In total, 322 participants were included in the study. In Figure 1, the flow of the participants throughout the study is presented. Participation at each weekly survey (1–13) ranged from 93.1% of the total sample at the first survey to 65.8% at the last (number of respondents per survey are presented in Figure 1). The most common response pattern was to answer 13/13 surveys. One year into the profession, the survey was responded to by 73.9% of respondents. The number of respondents at each occasion of the study are presented in Table 1. Drop out could not be explained by any of the demographic variables.

3.2. Descriptive Data

3.2.1. Characteristics of Study Participants

The median age of the participants was 28, with a range from 21 to 56. The majority were female (241; 74.8%), one forth (79; 24.5%) were males, and two participants (0.6%) registered as another alternative gender.
Approximately two thirds (209; 65.1%) of the sample were in a relationship, whereas 112 participants (34.9%) were single. Most of the participants (227; 70.7%) reported that both of their parents were born in Sweden, but 46 (14.3%) and 47 (14.6%) of participants reported one or both of their parents were born in another country.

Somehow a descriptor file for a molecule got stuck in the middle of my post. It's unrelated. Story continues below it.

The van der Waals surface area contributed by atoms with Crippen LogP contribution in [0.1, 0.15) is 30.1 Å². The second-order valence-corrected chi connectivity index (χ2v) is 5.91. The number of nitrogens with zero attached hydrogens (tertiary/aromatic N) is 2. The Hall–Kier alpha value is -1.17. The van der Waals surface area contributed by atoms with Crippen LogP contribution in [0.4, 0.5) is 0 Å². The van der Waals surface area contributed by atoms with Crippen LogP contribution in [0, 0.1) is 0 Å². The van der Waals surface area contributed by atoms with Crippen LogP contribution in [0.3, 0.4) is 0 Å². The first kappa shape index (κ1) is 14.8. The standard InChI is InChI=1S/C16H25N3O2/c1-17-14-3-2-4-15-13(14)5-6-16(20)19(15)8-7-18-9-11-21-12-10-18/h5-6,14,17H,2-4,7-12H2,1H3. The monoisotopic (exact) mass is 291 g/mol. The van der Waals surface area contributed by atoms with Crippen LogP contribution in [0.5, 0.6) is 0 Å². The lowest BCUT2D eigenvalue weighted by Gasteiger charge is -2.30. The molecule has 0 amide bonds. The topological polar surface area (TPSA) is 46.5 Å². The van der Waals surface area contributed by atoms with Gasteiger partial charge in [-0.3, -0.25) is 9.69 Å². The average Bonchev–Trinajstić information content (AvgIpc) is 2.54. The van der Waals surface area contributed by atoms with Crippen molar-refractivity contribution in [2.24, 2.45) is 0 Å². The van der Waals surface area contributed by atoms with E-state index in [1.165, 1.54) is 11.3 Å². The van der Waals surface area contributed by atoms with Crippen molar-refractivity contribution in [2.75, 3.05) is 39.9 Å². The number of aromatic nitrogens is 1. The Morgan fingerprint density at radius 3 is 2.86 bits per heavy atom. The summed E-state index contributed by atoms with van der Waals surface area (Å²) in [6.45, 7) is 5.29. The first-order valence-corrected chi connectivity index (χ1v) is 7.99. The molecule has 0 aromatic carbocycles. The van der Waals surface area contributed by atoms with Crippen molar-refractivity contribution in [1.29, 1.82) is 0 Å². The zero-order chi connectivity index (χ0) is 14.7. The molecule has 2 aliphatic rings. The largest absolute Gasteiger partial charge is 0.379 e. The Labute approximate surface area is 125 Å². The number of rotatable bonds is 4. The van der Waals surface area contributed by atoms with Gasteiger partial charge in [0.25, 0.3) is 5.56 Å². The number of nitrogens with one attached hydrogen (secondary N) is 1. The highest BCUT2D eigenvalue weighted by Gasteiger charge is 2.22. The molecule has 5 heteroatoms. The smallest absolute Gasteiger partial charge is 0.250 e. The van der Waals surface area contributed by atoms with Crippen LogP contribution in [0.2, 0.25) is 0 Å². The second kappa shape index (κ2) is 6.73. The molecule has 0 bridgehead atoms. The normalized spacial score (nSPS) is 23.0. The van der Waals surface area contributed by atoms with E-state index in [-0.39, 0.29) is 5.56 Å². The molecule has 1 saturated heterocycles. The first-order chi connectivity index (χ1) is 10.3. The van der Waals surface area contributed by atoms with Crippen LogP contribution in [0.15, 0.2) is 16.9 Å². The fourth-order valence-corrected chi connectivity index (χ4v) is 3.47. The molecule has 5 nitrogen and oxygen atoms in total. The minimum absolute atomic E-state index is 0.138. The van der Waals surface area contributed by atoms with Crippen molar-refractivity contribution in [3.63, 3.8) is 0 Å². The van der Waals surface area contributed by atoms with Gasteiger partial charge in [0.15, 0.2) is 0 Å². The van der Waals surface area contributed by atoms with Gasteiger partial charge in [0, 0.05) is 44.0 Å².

The most common occupation amongst the participants was registered nurse (98; 30.4%) followed by physician (67; 20.8%). The remaining participants reported working as teachers (57; 17.7%), social workers (45; 14.0%), police officers (32; 9.9%), military officers (17; 5.3%), and lawyers (6; 1.9%).

3.2.2. Missing Data

The number of expected responses as well as actual response for each outcome measure are presented in Table 1. In addition, the percentage of actual responses are given in relation to the expected.

3.2.3. Summary Measures and Development over Time

The mean and standard deviation of each study variable and week are presented in Table 2. The estimates of the linear growth models of change over time are presented in Table 3. The typical study subject experienced a linear decrease in stress over the period of the study as indicated by the statistically significant fixed effect of time. In addition, the typical subject experienced an increase in perceived role clarity and task mastery over the period of the study as indicated by the statistically significant fixed effects of time. For task mastery, a statistically significant negative quadratic effect could be confirmed, indicating that the rate of the increase decreased with the passage of time in the study. Finally, for social acceptance, there was no statistically significant change for the typical subject over the period of the study.

3.3. Outcome Data

3.3.1. Relations to Stress and Strain during the First 13 Weeks of the Profession